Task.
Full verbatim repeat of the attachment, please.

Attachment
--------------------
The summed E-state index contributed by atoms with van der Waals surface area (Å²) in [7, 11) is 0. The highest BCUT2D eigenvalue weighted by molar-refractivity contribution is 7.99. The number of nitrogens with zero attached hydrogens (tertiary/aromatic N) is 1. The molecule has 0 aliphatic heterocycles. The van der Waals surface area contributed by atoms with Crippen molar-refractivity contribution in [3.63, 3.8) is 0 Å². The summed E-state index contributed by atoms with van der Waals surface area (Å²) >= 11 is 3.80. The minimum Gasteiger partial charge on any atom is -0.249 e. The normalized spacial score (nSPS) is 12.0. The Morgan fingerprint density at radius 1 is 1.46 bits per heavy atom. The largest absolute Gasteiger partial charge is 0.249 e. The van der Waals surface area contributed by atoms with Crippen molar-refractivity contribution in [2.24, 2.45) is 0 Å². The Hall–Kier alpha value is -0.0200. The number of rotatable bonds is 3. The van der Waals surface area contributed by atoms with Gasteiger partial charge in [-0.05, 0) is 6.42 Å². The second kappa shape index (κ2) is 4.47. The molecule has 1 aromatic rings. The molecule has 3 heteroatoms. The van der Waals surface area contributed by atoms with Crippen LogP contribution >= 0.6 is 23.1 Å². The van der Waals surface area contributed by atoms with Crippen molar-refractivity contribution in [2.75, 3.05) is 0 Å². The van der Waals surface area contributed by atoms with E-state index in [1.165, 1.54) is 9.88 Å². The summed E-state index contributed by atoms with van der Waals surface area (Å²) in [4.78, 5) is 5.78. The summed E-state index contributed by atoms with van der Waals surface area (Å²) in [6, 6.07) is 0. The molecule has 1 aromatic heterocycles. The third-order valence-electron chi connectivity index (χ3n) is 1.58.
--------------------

The summed E-state index contributed by atoms with van der Waals surface area (Å²) in [7, 11) is 0. The highest BCUT2D eigenvalue weighted by molar-refractivity contribution is 7.99. The number of nitrogens with zero attached hydrogens (tertiary/aromatic N) is 1. The molecule has 0 aliphatic heterocycles. The van der Waals surface area contributed by atoms with Crippen molar-refractivity contribution in [3.63, 3.8) is 0 Å². The summed E-state index contributed by atoms with van der Waals surface area (Å²) >= 11 is 3.80. The minimum Gasteiger partial charge on any atom is -0.249 e. The normalized spacial score (nSPS) is 12.0. The Morgan fingerprint density at radius 1 is 1.46 bits per heavy atom. The largest absolute Gasteiger partial charge is 0.249 e. The van der Waals surface area contributed by atoms with Crippen molar-refractivity contribution in [2.24, 2.45) is 0 Å². The Hall–Kier alpha value is -0.0200. The number of rotatable bonds is 3. The van der Waals surface area contributed by atoms with Gasteiger partial charge in [-0.05, 0) is 6.42 Å². The second kappa shape index (κ2) is 4.47. The molecule has 1 aromatic rings. The molecule has 3 heteroatoms. The van der Waals surface area contributed by atoms with Crippen LogP contribution >= 0.6 is 23.1 Å². The van der Waals surface area contributed by atoms with Crippen molar-refractivity contribution in [2.75, 3.05) is 0 Å². The van der Waals surface area contributed by atoms with E-state index in [1.165, 1.54) is 9.88 Å². The summed E-state index contributed by atoms with van der Waals surface area (Å²) in [4.78, 5) is 5.78. The summed E-state index contributed by atoms with van der Waals surface area (Å²) in [6, 6.07) is 0. The molecule has 1 aromatic heterocycles. The third-order valence-electron chi connectivity index (χ3n) is 1.58.